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Guiding your Building

March 1, 2016
Troublemaker-1

Guiding your building project—A lesson from whitewater rafting

“Both rafting and building should be a fun and exciting adventure.  Both can also be a little scary if you don’t know what you’re doing… That’s where we come in.”  Brett

Like river guides, part of our job is to help clients navigate the building process: we help plan a “trip” tailored to your needs and aspirations, we give you the tools and skills to feel comfortable with risk and uncertainty, and we help identify obstacles to avoid as well as the places to safely have some fun.

So what was the first lesson from whitewater rafting that came to Brett’s mind?

Troublemaker mom's feet flattenedPoint the boat, then paddle

“As a whitewater guide, having your mom in the boat is a rite of passage. Having your mom out of the boat? That’s bad form.” Brett

When you get in a raft on a river trip, everybody has a paddle and everybody is eager to start paddling.  However, there is no sense in paddling until the boat is pointed somewhere!  Likewise, when you begin designing a building there are many people around you who are eager help you realize your project.  So, which direction do you want to go?

In our studio, we begin each project with this question.  To find the answer we guide owners through a series of conversations and homework assignments.  We help clients say with confidence what’s most important to them.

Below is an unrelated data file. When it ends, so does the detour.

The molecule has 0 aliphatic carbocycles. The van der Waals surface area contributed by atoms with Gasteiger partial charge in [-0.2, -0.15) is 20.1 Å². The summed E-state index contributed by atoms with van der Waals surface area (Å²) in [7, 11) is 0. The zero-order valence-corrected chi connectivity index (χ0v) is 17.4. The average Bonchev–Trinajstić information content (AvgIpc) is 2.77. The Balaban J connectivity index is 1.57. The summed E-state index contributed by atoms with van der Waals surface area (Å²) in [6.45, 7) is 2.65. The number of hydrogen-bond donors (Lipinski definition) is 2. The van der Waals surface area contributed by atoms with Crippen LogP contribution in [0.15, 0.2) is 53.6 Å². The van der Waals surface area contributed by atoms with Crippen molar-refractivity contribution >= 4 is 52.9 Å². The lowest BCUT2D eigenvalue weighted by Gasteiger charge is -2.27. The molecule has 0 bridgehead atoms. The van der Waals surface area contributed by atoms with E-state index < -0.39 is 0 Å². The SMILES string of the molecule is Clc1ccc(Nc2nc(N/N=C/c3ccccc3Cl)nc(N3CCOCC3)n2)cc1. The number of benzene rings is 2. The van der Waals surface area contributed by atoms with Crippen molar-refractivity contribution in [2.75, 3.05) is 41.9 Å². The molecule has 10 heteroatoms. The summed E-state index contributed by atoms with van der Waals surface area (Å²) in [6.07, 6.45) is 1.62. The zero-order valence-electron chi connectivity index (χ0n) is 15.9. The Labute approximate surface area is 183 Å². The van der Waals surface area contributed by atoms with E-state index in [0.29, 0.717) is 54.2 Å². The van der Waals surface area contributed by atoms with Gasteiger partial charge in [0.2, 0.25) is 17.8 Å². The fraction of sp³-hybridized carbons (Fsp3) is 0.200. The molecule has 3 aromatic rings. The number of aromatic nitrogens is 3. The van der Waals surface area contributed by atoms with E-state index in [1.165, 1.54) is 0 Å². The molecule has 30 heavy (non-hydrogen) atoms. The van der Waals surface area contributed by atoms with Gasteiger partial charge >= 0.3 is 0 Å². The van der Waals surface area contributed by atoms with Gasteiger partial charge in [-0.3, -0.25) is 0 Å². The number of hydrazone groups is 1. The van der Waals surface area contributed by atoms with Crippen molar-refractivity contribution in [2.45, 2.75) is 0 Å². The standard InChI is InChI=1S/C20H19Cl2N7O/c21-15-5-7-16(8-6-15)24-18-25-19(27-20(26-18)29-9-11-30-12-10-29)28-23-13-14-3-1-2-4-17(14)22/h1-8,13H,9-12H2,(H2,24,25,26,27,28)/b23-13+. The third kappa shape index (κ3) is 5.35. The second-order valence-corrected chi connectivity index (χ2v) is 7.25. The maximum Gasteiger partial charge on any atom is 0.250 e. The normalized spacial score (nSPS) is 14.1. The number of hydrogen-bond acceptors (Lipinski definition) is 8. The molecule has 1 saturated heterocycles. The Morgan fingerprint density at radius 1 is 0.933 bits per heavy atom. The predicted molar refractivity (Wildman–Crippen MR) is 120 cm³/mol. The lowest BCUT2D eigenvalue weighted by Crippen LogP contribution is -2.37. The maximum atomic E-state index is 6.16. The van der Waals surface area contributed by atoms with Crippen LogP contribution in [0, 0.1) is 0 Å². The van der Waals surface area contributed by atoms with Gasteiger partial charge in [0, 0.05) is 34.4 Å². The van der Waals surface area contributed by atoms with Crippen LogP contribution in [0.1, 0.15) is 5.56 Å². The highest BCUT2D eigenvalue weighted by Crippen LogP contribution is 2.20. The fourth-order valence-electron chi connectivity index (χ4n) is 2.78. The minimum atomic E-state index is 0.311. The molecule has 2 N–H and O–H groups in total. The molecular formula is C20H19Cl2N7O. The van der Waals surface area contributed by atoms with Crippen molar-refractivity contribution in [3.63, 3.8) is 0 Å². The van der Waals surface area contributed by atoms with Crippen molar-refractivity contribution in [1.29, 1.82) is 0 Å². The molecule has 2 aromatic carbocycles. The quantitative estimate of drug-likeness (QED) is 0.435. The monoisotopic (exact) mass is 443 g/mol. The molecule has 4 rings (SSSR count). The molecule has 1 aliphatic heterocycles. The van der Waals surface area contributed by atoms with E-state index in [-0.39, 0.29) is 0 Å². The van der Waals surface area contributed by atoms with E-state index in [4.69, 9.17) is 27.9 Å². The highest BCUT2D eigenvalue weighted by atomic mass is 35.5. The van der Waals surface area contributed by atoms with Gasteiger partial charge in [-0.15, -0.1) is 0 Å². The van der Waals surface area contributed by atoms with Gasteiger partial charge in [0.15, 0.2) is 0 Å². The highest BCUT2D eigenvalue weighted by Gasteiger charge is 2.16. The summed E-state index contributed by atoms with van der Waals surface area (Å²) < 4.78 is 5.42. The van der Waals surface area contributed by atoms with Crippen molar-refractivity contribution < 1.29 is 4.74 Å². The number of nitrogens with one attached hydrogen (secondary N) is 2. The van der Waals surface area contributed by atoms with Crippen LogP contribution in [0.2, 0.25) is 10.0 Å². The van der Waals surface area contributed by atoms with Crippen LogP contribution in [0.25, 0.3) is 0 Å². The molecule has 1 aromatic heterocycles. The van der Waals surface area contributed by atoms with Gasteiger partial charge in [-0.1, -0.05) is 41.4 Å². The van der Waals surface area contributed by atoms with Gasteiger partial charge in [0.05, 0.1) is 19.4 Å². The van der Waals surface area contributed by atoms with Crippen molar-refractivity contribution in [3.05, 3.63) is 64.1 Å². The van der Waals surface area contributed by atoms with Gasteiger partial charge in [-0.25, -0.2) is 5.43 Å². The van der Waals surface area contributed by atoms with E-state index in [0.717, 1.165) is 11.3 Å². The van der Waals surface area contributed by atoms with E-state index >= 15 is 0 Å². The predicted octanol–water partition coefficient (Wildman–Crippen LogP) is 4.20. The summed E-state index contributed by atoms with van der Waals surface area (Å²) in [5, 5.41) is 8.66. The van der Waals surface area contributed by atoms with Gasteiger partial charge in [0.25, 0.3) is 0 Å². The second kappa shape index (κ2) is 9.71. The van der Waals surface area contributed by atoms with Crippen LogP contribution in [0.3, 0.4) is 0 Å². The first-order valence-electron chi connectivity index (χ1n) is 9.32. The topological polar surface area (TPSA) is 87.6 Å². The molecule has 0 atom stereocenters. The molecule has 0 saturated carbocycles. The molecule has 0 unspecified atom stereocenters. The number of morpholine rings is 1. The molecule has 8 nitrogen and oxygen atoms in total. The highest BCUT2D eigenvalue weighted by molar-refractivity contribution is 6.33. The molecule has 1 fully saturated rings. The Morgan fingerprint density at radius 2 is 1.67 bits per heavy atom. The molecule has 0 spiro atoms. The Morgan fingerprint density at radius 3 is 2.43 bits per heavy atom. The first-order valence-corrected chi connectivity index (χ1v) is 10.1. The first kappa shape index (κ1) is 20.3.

For example, we were recently asked to design a new home on an organic farm in Iowa. Like many clients, Geoff and Joanna had potentially competing interests: a love of traditional Iowa farmhouses, an avid interest in modern design, and a modest budget.

Instead of heading off in three directions at once, we started by ‘pointing the boat where they wanted to go.’  We began with a series of homework assignments that helped Geoff and Joanna define their core values. We asked them for a “spatial history”—a catalogue of the spaces they have lived in and memories of the ones that resonated most for them. We developed a “storyboard” of images and ideas that helped us transcend distinctions between ‘modern’ and ‘traditional’.

At the same time, we created a spreadsheet with desired floor areas and detailed needs/wants. In the process, Geoff and Joanna were able to trim less important areas in order to focus on the ones that mattered.

We also worked with a local contractor, Curt Amelon, to define a realistic construction budget and set up a spreadsheet of overall project costs, including tax, permits, fees, etc.

A project timeline helped us gauge our progress. As in rafting, there are always changes, but having a plan helps everyone do their job and makes the trip more enjoyable.

With the project pointed in the right direction, we were able to focus our efforts on designing a great little farmhouse with a modern twist, at an affordable price. Geoff and Joanna ended up with a house that fits them perfectly and we all shared a great adventure together.

Want to know more about how we can help you point your project in the right direction?  Contact Us or visit our Frequently Asked Questions page.

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